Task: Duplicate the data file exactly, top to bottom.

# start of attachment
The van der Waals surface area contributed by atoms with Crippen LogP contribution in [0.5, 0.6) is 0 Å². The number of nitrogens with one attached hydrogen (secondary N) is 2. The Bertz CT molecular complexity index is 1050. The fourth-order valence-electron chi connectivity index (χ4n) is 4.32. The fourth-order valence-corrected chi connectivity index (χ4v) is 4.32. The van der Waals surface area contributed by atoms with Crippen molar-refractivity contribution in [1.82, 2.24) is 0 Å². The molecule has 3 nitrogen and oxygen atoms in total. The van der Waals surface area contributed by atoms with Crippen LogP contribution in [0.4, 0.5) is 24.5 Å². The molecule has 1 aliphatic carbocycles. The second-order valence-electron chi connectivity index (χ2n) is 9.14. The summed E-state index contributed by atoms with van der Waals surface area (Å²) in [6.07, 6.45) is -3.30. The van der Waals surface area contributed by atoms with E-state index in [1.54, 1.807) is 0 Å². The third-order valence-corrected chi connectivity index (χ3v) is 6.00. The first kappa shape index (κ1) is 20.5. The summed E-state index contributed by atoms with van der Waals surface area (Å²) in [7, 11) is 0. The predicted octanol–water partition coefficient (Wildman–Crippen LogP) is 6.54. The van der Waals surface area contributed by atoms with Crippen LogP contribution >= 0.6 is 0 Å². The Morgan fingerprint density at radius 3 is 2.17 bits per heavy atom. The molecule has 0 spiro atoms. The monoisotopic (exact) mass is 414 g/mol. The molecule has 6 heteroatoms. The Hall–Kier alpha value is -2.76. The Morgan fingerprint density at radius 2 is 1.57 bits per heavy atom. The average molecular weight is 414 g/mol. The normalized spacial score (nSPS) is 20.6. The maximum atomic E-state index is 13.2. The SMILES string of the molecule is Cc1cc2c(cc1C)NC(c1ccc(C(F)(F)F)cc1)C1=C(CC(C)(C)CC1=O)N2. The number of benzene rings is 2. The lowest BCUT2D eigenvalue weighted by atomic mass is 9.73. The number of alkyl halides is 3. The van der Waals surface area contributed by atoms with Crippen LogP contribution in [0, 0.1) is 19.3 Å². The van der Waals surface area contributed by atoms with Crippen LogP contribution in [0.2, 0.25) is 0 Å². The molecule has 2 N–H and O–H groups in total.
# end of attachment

The van der Waals surface area contributed by atoms with Crippen LogP contribution in [0.5, 0.6) is 0 Å². The number of nitrogens with one attached hydrogen (secondary N) is 2. The Bertz CT molecular complexity index is 1050. The fourth-order valence-electron chi connectivity index (χ4n) is 4.32. The fourth-order valence-corrected chi connectivity index (χ4v) is 4.32. The van der Waals surface area contributed by atoms with Crippen molar-refractivity contribution in [1.82, 2.24) is 0 Å². The molecule has 3 nitrogen and oxygen atoms in total. The van der Waals surface area contributed by atoms with Crippen LogP contribution in [0.4, 0.5) is 24.5 Å². The molecule has 1 aliphatic carbocycles. The second-order valence-electron chi connectivity index (χ2n) is 9.14. The summed E-state index contributed by atoms with van der Waals surface area (Å²) in [6.07, 6.45) is -3.30. The van der Waals surface area contributed by atoms with E-state index in [1.54, 1.807) is 0 Å². The third-order valence-corrected chi connectivity index (χ3v) is 6.00. The first kappa shape index (κ1) is 20.5. The summed E-state index contributed by atoms with van der Waals surface area (Å²) in [7, 11) is 0. The predicted octanol–water partition coefficient (Wildman–Crippen LogP) is 6.54. The van der Waals surface area contributed by atoms with Crippen LogP contribution >= 0.6 is 0 Å². The Morgan fingerprint density at radius 3 is 2.17 bits per heavy atom. The molecule has 0 spiro atoms. The monoisotopic (exact) mass is 414 g/mol. The molecule has 6 heteroatoms. The Hall–Kier alpha value is -2.76. The Morgan fingerprint density at radius 2 is 1.57 bits per heavy atom. The average molecular weight is 414 g/mol. The normalized spacial score (nSPS) is 20.6. The maximum atomic E-state index is 13.2. The SMILES string of the molecule is Cc1cc2c(cc1C)NC(c1ccc(C(F)(F)F)cc1)C1=C(CC(C)(C)CC1=O)N2. The number of benzene rings is 2. The lowest BCUT2D eigenvalue weighted by atomic mass is 9.73. The number of alkyl halides is 3. The van der Waals surface area contributed by atoms with Crippen LogP contribution in [0, 0.1) is 19.3 Å². The van der Waals surface area contributed by atoms with Crippen LogP contribution in [0.2, 0.25) is 0 Å². The molecule has 2 N–H and O–H groups in total.